The largest flood defence exercise ever held in the UK is getting under way - and will last all week.
Exercise Watermark will involve thousands of people from the emergency services, councils and utility firms.
The practical test comes in the wake of heavy criticism of failings in the official response to the floods which hit several areas in 2007.
A series of scenarios across England and Wales will test the authorities' ability to co-ordinate.
India has ambitious plans to increase graduate numbers in a way which would give it the size and status of an education superpower.
The figures are staggering. India's government speaks of increasing the university enrolment rate from around 12% at present to 30% of the population by 2025 - approaching the levels of many Western countries.
One third of the buildings in central Christchurch were so badly damaged in last week's earthquake they may need to be demolished, authorities inNew Zealand have warned, as the death toll from the country's worst-ever disaster reaches 145, with 200 still missing.
Tens of thousands of people have gathered in central Cairo for a seventh day of protest, calling for a general strike. Police have been ordered back to the streets, to positions they abandoned on Friday, but it is not clear whether they are returning to central Cairo.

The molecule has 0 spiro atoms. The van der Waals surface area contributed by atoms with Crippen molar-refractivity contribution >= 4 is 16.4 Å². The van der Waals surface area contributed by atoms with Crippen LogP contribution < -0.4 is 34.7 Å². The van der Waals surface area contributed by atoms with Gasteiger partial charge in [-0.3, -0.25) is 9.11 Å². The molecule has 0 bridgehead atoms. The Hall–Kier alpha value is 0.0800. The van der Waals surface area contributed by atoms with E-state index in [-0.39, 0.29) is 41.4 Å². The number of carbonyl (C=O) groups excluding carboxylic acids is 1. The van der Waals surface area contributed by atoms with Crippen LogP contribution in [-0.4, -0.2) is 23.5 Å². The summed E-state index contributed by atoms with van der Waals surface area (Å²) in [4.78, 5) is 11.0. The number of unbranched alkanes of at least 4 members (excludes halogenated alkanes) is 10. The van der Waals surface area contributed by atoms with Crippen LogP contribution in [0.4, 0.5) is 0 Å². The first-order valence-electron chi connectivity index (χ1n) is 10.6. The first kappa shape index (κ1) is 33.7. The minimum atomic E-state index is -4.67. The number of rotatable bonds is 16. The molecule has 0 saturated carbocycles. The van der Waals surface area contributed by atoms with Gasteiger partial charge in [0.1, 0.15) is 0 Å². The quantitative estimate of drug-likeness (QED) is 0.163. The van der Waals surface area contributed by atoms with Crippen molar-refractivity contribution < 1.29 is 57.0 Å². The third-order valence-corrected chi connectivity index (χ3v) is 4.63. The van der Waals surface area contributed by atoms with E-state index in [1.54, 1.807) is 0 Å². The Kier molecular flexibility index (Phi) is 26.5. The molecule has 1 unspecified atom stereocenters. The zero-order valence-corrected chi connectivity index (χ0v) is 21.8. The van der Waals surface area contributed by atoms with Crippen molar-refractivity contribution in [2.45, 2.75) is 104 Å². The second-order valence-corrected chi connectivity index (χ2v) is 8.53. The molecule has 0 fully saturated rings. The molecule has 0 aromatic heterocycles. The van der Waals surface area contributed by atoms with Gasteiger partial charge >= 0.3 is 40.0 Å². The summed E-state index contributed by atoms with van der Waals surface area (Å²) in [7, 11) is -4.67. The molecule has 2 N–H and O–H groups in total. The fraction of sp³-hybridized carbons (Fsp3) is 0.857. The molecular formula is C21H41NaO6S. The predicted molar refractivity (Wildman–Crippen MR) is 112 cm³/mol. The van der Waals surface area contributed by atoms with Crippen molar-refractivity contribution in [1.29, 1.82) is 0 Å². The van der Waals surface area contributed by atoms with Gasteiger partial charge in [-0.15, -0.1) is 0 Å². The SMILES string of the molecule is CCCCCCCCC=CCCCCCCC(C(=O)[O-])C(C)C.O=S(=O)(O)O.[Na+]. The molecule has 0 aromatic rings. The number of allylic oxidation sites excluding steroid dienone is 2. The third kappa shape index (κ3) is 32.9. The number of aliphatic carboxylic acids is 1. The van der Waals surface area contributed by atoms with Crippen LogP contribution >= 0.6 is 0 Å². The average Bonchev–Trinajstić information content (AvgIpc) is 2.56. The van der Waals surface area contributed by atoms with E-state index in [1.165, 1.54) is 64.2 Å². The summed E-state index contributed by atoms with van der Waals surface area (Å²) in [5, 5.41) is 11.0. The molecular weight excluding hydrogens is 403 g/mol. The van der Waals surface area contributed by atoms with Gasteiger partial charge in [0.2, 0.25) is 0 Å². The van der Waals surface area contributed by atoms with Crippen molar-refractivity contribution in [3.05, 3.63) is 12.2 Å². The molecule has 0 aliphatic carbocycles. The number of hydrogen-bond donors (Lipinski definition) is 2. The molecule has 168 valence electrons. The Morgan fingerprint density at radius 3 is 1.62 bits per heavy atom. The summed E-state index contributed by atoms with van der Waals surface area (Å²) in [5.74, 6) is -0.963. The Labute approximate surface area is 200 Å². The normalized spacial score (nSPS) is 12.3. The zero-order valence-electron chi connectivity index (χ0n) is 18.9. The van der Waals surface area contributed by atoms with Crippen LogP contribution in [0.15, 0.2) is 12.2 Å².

Australia's third largest city, Brisbane, is experiencing some of the worst flooding in the city's recent history. The water level was expected to peak at 1800 (GMT) on Wednesday and to remain high for about 12 hours. Thousands of people have fled their homes.
The tsunami was triggered by a magnitude 7.7 earthquake that hit at 9:42 p.m., local time, on Monday near the western island of Sumatra. The resulting waves killed more than 300 people. (See an Indonesia map.)
A few hours later the 9,700-foot (3,000-meter) volcano Mount Merapi, on the eastern island of Java, blew a pillar of hot ash and debris into the sky, killing at least 30 people living on its slopes. (See pictures of Mount Merapi erupting.)
About 80% of the world's population lives in areas where the fresh water supply is not secure, according to a new global analysis.
The recent seizure of more than two tonnes of cocaine, worth an estimated $1bn (about £675m) in The Gambia has once again shone a light on West Africa as a major transit point for narcotics making their way from Latin America to Europe.